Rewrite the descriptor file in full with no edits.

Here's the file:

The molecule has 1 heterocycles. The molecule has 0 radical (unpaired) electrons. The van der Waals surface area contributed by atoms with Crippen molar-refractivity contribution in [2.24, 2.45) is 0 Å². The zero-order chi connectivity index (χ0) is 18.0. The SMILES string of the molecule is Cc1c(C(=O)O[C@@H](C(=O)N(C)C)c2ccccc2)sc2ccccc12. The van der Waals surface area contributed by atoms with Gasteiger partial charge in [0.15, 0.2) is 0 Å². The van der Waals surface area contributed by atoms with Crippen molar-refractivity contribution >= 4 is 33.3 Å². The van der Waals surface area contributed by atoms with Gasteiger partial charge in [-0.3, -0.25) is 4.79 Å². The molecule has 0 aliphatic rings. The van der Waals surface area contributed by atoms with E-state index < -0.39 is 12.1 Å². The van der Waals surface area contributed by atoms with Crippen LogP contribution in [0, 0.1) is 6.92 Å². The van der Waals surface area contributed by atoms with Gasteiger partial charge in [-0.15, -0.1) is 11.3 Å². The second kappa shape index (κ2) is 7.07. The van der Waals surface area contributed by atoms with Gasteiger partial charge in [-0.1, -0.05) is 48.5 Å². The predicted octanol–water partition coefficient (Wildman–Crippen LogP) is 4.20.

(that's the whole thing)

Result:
The molecule has 1 heterocycles. The molecule has 0 radical (unpaired) electrons. The van der Waals surface area contributed by atoms with Crippen molar-refractivity contribution in [2.24, 2.45) is 0 Å². The zero-order chi connectivity index (χ0) is 18.0. The SMILES string of the molecule is Cc1c(C(=O)O[C@@H](C(=O)N(C)C)c2ccccc2)sc2ccccc12. The van der Waals surface area contributed by atoms with Gasteiger partial charge in [0.15, 0.2) is 0 Å². The van der Waals surface area contributed by atoms with Crippen molar-refractivity contribution >= 4 is 33.3 Å². The van der Waals surface area contributed by atoms with Gasteiger partial charge in [-0.3, -0.25) is 4.79 Å². The molecule has 0 aliphatic rings. The van der Waals surface area contributed by atoms with E-state index < -0.39 is 12.1 Å². The van der Waals surface area contributed by atoms with Crippen LogP contribution in [0, 0.1) is 6.92 Å². The van der Waals surface area contributed by atoms with Gasteiger partial charge in [-0.15, -0.1) is 11.3 Å². The second kappa shape index (κ2) is 7.07. The van der Waals surface area contributed by atoms with Gasteiger partial charge in [-0.1, -0.05) is 48.5 Å². The predicted octanol–water partition coefficient (Wildman–Crippen LogP) is 4.20.